A piece of legislation with bipartisan support would increase benefits for the families of first responders who died on the job, but an amendment to give elected officials pay raises is causing a rift in the Statehouse.

Several legislators, both Republicans and Democrats, spoke out against the tactic, including Democratic Representative Michele Lepore-Hagan of Youngstown.


The Ohio Senate has approved the so-called “Heartbeat Bill," which bans abortion at the point when a fetal heartbeat is detected. The bill now goes back to the House. When it reaches Governor John Kasich, he has said he’ll veto it. He’s also said he’ll veto a “Stand Your Ground” self-defense bill if it comes to him. 

During the lame duck session, why are legislators working to pass measures the governor has said he’ll veto? 

The Ohio Senate could vote this week on the so called “Heartbeat Bill,” legislation that bans abortion at the point a fetal heartbeat is detected.

Backers are getting some help from evangelical leaders. And they are sending a strong message to Gov. John Kasich and Ohio lawmakers.

Pastor J.C. Church, national director of ministry engagement with the Washington, D.C.-based Family Research Council is calling on Kasich to either sign it into law or veto it immediately so lawmakers can override the veto before the holiday break - or during the break, if needed. 

photo of Sherrod Brown

State lawmakers have been working quickly to pass last-minute legislation before session ends, including controversial bills relating to issues such as abortion and guns. The state’s Democratic US Senator – who just won re-election and is considering a run for president – thinks this creates a bad reputation for Ohio.

A photo of clothing on a sales floor

Lawmakers have sent to Gov. John Kasich a bill that would make a permanent sales tax holiday one weekend in August, replacing the temporary one Ohioans have seen for the past three years. The bill also includes a provision meant to make schools safer.

Republican Rep. Tim Schaffer says the sales tax holiday helps the state’s bottom line because shoppers buy non-exempt items while taking advantage of the tax-free school supplies.

Akron City Council Calls for Assault Weapons Ban

Feb 26, 2018
Akron City Council chambers
Tim Rudell / WKSU

Akron has become the first city in Ohio to officially ask the state Legislature to ban assault weapons and related equipment.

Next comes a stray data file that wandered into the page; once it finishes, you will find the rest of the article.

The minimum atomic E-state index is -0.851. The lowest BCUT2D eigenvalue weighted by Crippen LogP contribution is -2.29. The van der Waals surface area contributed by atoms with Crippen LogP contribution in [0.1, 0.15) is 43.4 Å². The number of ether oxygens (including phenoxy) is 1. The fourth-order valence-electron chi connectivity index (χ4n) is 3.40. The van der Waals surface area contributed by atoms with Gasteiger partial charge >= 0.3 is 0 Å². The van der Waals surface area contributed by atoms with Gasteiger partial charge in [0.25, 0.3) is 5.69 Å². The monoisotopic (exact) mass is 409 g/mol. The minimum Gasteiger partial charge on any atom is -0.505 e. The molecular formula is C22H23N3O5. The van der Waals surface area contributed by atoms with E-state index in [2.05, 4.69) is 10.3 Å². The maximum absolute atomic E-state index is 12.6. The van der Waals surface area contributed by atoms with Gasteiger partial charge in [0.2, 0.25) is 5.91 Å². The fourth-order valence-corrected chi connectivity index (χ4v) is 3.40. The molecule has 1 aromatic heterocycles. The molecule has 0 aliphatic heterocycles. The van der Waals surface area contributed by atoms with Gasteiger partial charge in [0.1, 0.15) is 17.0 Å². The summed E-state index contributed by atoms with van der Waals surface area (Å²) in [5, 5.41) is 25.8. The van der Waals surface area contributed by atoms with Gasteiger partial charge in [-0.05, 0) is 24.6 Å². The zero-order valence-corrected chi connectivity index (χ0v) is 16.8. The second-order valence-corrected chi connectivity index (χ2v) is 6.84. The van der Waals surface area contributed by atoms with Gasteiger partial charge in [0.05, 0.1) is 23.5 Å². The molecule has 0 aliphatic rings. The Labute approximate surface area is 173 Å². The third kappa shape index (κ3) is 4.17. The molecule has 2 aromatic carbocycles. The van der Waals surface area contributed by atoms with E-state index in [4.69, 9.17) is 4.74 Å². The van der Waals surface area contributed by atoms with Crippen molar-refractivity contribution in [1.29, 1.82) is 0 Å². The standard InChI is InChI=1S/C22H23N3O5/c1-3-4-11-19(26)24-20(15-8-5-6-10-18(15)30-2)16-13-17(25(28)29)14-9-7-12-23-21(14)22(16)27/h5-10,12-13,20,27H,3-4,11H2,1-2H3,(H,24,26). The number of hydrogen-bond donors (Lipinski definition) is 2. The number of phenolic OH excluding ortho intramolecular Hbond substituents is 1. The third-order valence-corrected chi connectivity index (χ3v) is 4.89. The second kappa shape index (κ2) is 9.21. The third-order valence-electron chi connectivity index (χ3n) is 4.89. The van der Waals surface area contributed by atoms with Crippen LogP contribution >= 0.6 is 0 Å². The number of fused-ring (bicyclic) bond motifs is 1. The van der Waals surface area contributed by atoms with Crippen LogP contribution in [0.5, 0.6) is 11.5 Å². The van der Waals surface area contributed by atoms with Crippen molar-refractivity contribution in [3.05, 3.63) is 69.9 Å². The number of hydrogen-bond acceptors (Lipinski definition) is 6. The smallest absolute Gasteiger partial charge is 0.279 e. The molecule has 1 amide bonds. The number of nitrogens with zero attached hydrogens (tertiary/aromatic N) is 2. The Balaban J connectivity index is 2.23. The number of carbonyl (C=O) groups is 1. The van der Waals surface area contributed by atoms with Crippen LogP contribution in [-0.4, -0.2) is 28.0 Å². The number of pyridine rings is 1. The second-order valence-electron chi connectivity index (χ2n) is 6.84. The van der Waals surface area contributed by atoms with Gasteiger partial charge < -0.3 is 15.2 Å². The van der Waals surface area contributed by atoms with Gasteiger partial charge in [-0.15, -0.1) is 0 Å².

City Council passed a resolution at its regular meeting Monday night calling for a ban on the asssault-style weapons at the state level. Councilwoman Tara Mosley-Samples introduced it. 

She says it’s necessary because local communities can’t restrict gun sales, but the U.S. Supreme Court has affirmed that states can. She says the GOP-dominated Statehouse could be ready.

8th St. entrance, Affinity Medical Center
Affinity Medical Center website

Two northeast Ohio representatives who introduced a bill to slow the  closing of Massillon's only hospital are pushing for action on the  measure this week.

Affinity Medical Center owner  Quorum Health Corporation said on Jan. 5th it will close the hospital March 6th.  All clinical operations are to end a month sooner, on Feb. 4.

Ohio Statehouse
State of Ohio

This was a budget year, and there was a looming deficit lawmakers had to deal with. That took up a lot of time in the Statehouse, but legislators passed other laws affecting baseball, sales tax breaks and workers' compensation.

photo of American Fireworks

For decades, customers at fireworks stores in Ohio have had to sign forms promising they will leave the state before setting them off. Now the Ohio House has passed a bill that would loosen state regulations on fireworks sales. 

The bill would allow retail sales of consumer grade fireworks beginning in 2020. Republican Rep. Bill Seitz says passage of this bill would make Ohio the 45th state to both allow sale and use, something he suggests is already happening anyway.

photo of Ohio State Fair

Here are your morning headlines for Monday, September 18th:

Greta Johnson
Jo Ingles / State House Bureau

State Rep. Greta Johnson, whose 35th district includes Akron and Barberton, officially leaves the Ohio Legislature Sunday.  She announced several weeks ago she was resigning before the end of her term.  On the way out of Columbus she had a message for Gov. John Kasich. 

photo of Kari Bloom

A group hoping to reform criminal-sentencing laws is accusing legislators of relying on bills that create new penalties and extend sentences. Statehouse correspondent Andy Chow reports on new findings from the ACLU.

The ACLU released an analysis of the more than 1,000 bills introduced in the Ohio House and Senate last session. According to the report, about 9 percent of those bills had some type of provision that either created new criminal penalties or strengthened existing ones.